The ABCs of Hull Design
Or what sex, rock, and roll have to do with your boat.
A model for a Viking 62 undergoes tank testing at New Jersey’s Stevens Institute of Technology.
As part of my research for a story I was writing, I once asked a fellow marine writer, who was also a well-known naval architect, to explain the basics of hull design. His answer was short and pithy. “Hull design is like sex: Everyone knows the basics; it’s the details that separate the good efforts from the bad.”
Well, whether you subscribe to this metaphor or not, you can’t deny that the subject of powerboat hull design starts out pretty simple and quickly gets complicated. A layman could easily spend hours, if not days and years, poring over textbooks and tomes that explain such arcane (at least to the average boater) concepts as warp and prismatic coefficient.
Top Speed: 39 knots
Displacement Speed: 11.3 knots
Krogen Express 52
Top Speed: 22.4 knots
Displacement Speed: 9.6 knots
Top Speed: 9.8 knots
Displacement Speed: 10.1 knots
But if all you really want is a working knowledge of those basics so you can be a more informed boater, a good place to start is not erotica but rather with a knife and a box. Envision placing each in a pool of water. Notice how easily you can move the knife through the water, even if it’s choppy, and that the knife doesn’t rock or roll much in reaction to wave motion. But of course a knife doesn’t float, and being very narrow, has little internal volume in which to carry anything. The box, on the other hand, if watertight, will float and can carry a lot more to boot. You can move it through the water fairly easily when it’s calm. But when it’s choppy, the box will begin to rock and roll, especially at rest, and as you move it forward, it will bounce, slap, and wander to either side.
Clearly this comparison has limitations, but hopefully these two objects illustrate the basic concerns hull designers must deal with to create practical, efficient hulls.
You can intuitively see that the easiest boat to power through the water would be one with a fine, sharp entry with minimal frontal area that therefore produces minimal resistance. And you can also see that the boat that could carry the most people and cargo would be a box—a barge. So the obvious solution to traversing the water with maximum comfort and cargo is to combine the two shapes—a box-like body with a sharp bow. Such a vessel would not only carry a lot of stuff and slice through the water, it also would be able to achieve relatively high speeds because its flat bottom will be pushed up out of the water as the speed and thus the force of the water increases. In other words, it would plane.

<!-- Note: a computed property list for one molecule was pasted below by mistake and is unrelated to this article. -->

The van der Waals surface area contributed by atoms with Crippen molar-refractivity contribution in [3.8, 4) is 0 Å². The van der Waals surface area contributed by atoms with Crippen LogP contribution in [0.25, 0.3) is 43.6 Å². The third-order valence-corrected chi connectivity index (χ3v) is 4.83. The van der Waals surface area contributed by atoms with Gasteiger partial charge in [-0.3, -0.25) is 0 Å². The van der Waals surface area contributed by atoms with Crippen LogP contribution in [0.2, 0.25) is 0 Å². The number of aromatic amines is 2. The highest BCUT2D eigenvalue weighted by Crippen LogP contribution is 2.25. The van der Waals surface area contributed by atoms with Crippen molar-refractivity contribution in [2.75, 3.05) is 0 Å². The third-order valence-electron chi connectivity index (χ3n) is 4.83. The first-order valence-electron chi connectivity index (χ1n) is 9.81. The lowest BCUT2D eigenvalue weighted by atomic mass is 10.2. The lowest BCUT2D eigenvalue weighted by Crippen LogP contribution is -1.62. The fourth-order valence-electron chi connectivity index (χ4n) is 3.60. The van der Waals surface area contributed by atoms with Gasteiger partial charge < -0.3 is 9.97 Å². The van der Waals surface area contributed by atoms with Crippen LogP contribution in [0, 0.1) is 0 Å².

But a pointy box has serious and obvious limitations. First of all, since the entire bottom except for the very front is flat, it’s still going to pound and slap when it is headed into waves of any size, especially if it achieves any significant speed. Second, because the bottom is flat, such a hull would be hard to control; it will wander from side to side, requiring constant correction to the helm. And third, when it’s going slow or even just sitting still, a flat-bottom, barge-like box will rock and roll in reaction to even a small wave.
So the next step in the evolutionary process of hull design is to bring the pointy part farther aft so that the front part of the hull isn’t totally flat but rather somewhat V-shaped. This will not only provide a smoother ride going into chop and waves, but if the V is extended far enough aft, it will create a ridge—a keel—that will help the hull track in a straight line. But only up to a point, for as you extend the V aft, you reduce both the hull’s interior volume and the lift that was created by the flat surfaces passing through the water. So now your hull doesn’t plane quite so easily, and you’ll probably have to add power to achieve the same speed. At the same time, increasing the V increases the total surface area of the hull coming into contact with the water, and that increases resistance. Now you need even more power.
This explains why today only a few builders offer true deep-V hulls—24 degrees or deeper—preferring instead to blend fine foresections for slicing through waves with flatter after sections that will get the boat up and out of the water so it can plane. Probably the best example of this combination is South Jersey and Carolina sportfishing boats, which employ very sharp—or “fine”—frontal sections that gradually bleed into what is, for all intents and purposes, a flat surface at the transom. The best of these boats go fast and ride well because their designers have figured out how much V to employ forward, exactly when it should begin to flatten out, and how quickly.